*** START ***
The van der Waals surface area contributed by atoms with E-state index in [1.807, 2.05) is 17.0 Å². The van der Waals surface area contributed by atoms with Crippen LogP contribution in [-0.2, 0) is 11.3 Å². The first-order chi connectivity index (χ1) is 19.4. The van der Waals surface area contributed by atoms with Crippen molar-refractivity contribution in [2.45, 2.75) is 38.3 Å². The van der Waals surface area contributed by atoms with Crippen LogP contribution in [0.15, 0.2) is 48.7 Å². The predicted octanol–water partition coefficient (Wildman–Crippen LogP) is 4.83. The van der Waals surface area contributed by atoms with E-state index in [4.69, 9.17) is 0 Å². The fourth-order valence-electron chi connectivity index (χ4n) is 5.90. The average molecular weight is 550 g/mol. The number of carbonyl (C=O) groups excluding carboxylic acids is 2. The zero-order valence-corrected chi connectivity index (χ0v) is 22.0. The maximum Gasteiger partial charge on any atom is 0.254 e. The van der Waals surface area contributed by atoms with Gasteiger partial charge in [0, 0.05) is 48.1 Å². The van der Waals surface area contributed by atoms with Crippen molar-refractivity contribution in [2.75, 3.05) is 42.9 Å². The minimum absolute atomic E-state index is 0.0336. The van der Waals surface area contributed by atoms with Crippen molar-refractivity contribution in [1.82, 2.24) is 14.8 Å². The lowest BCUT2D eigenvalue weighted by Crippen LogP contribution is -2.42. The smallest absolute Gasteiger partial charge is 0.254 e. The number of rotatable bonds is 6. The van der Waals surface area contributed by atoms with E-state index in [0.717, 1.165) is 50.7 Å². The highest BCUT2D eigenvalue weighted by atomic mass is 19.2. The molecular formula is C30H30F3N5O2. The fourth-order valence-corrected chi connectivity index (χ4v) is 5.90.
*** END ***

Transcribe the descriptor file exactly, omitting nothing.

The van der Waals surface area contributed by atoms with E-state index in [1.807, 2.05) is 17.0 Å². The van der Waals surface area contributed by atoms with Crippen LogP contribution in [-0.2, 0) is 11.3 Å². The first-order chi connectivity index (χ1) is 19.4. The van der Waals surface area contributed by atoms with Crippen molar-refractivity contribution in [2.45, 2.75) is 38.3 Å². The van der Waals surface area contributed by atoms with Crippen LogP contribution in [0.15, 0.2) is 48.7 Å². The predicted octanol–water partition coefficient (Wildman–Crippen LogP) is 4.83. The van der Waals surface area contributed by atoms with E-state index in [4.69, 9.17) is 0 Å². The fourth-order valence-electron chi connectivity index (χ4n) is 5.90. The average molecular weight is 550 g/mol. The number of carbonyl (C=O) groups excluding carboxylic acids is 2. The zero-order valence-corrected chi connectivity index (χ0v) is 22.0. The maximum Gasteiger partial charge on any atom is 0.254 e. The van der Waals surface area contributed by atoms with Gasteiger partial charge in [0, 0.05) is 48.1 Å². The van der Waals surface area contributed by atoms with Crippen molar-refractivity contribution in [2.75, 3.05) is 42.9 Å². The minimum absolute atomic E-state index is 0.0336. The van der Waals surface area contributed by atoms with Crippen molar-refractivity contribution in [1.82, 2.24) is 14.8 Å². The lowest BCUT2D eigenvalue weighted by Crippen LogP contribution is -2.42. The smallest absolute Gasteiger partial charge is 0.254 e. The number of rotatable bonds is 6. The van der Waals surface area contributed by atoms with E-state index in [0.717, 1.165) is 50.7 Å². The highest BCUT2D eigenvalue weighted by atomic mass is 19.2. The molecular formula is C30H30F3N5O2. The fourth-order valence-corrected chi connectivity index (χ4v) is 5.90.